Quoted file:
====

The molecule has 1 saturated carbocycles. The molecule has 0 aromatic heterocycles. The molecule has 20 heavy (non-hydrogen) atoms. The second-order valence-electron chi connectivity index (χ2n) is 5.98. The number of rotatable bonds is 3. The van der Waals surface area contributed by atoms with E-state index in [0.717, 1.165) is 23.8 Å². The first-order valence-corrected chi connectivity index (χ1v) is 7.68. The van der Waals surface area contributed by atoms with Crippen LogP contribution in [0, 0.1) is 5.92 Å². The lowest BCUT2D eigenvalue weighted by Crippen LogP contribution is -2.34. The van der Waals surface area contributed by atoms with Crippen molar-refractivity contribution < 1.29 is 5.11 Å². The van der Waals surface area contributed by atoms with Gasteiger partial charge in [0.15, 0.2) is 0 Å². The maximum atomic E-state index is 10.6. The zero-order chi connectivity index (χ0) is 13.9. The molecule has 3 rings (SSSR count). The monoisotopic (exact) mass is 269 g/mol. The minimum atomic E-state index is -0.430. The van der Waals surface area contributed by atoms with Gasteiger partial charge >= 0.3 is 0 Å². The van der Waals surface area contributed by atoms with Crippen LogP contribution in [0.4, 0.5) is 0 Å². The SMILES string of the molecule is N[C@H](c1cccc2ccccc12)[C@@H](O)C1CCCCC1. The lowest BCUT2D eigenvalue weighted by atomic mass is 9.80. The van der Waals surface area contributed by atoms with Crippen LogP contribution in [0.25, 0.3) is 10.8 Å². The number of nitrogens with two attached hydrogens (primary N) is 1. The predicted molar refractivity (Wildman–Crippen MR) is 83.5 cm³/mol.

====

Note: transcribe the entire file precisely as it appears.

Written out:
The molecule has 1 saturated carbocycles. The molecule has 0 aromatic heterocycles. The molecule has 20 heavy (non-hydrogen) atoms. The second-order valence-electron chi connectivity index (χ2n) is 5.98. The number of rotatable bonds is 3. The van der Waals surface area contributed by atoms with E-state index in [0.717, 1.165) is 23.8 Å². The first-order valence-corrected chi connectivity index (χ1v) is 7.68. The van der Waals surface area contributed by atoms with Crippen LogP contribution in [0, 0.1) is 5.92 Å². The lowest BCUT2D eigenvalue weighted by Crippen LogP contribution is -2.34. The van der Waals surface area contributed by atoms with Crippen molar-refractivity contribution < 1.29 is 5.11 Å². The van der Waals surface area contributed by atoms with Gasteiger partial charge in [0.15, 0.2) is 0 Å². The maximum atomic E-state index is 10.6. The zero-order chi connectivity index (χ0) is 13.9. The molecule has 3 rings (SSSR count). The monoisotopic (exact) mass is 269 g/mol. The minimum atomic E-state index is -0.430. The van der Waals surface area contributed by atoms with Gasteiger partial charge >= 0.3 is 0 Å². The van der Waals surface area contributed by atoms with Crippen LogP contribution in [0.4, 0.5) is 0 Å². The SMILES string of the molecule is N[C@H](c1cccc2ccccc12)[C@@H](O)C1CCCCC1. The lowest BCUT2D eigenvalue weighted by atomic mass is 9.80. The van der Waals surface area contributed by atoms with Crippen LogP contribution in [0.25, 0.3) is 10.8 Å². The number of nitrogens with two attached hydrogens (primary N) is 1. The predicted molar refractivity (Wildman–Crippen MR) is 83.5 cm³/mol.